How pets play and why dogs and cats play games fascinates the people who love them. Cat play, dog play and kitten games are exactly the same–only different–with identical purposes but variation in styles. These days, I have a front-row seat with the “old lady” Seren-Kitty doing her best to keep order, while Magical-Dawg and Karma-Kitten wreak havoc.You can’t help but smile or laugh out loud when the fur-kids throw a play-party.
Oh, and that picture (above) of the kitten vaulting over another? That’s Karma’s latest favorite hiss-inspiring activity. I call it his “drive by” when he races across the room, and LEAPS over top of Seren, creating feline angst and prompting her to chase-to-chastise the furry miscreant. Of course, that’s what Karma wants, to get the old girl to chase him. When she catches the big guy, he immediately flops on the floor while she yells cat curses at him, and paw-swats his face.
When that doesn’t work, Karma simply tackles Seren, using his 13 pounds to pancake her petite 6-pound frame to the carpet. You can almost see him smile as she yodels her outrage.
Karma is in kitty heaven.
He does something similar with Magic. Karma saunters up to my 90+ pound German Shepherd, crouches for a moment, makes sure the Magical-Dawg is watching, and then SPRINGS away to duck under furniture. Magic takes the bait and invitation, and sprints after him. It makes me tired to watch.
IS IT PLAY, OR AGGRESSION?
It can be hard to tell sometimes what’s “real” and what kind of play is “just fooling around.” In fact, both dog play and cat play can tip over into dangerous aggression if the pets get too wound up.
Dog and cat play use the same behaviors as hunting, attack, and aggressive behavior, but the pets use “meta signals” to let the other party know it’s all in good fun. For instance, dogs use the “play bow” with butt-end up and forepaws down to signal that everything that comes after this signal is not serious. Cats also can use a play bow, or roll on their back to solicit attention or a game.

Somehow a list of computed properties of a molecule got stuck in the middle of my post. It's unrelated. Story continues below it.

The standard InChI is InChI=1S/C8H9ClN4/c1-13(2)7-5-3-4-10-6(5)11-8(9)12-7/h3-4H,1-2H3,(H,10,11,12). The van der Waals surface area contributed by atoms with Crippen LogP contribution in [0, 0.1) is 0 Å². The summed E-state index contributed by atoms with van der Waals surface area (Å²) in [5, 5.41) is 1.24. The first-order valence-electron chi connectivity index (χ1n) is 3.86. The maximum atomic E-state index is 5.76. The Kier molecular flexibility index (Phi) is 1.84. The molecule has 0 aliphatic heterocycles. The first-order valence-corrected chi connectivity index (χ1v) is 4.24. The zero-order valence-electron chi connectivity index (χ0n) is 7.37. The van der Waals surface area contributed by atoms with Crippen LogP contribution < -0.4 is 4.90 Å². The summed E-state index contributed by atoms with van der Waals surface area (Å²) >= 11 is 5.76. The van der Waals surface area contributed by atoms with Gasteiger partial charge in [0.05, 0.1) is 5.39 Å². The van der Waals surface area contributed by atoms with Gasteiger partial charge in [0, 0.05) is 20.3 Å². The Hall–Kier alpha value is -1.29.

Here’s a BIG clue. Doggy play includes growls, whines and barks. Cat play typically is silent. If your cats become vocal during play, it’s time to stop the games. And if both of the pets keep coming back for more, they’re likely just having a good time.
WHY PETS PLAY
In years’ past, the experts often ascribed play to be only the means by which juvenile animals practiced skills they’d need later as adults. Kittens played to hone hunting ability, while puppies played to strengthen muscles and practice various doggy techniques.
They neglected to mention that play, quite simply, is FUN! Cats stalk toy mice and kittens attack ankles for the pure joy, as an outlet for energy, stress reliever, and potent relaxation technique. Dogs steal socks and dance away out of reach, and play “tag” with owners, other animals, and even the reluctant cat. If you believe cats and dogs don’t laugh, just look more closely at your furry companion in the throws of blissful play.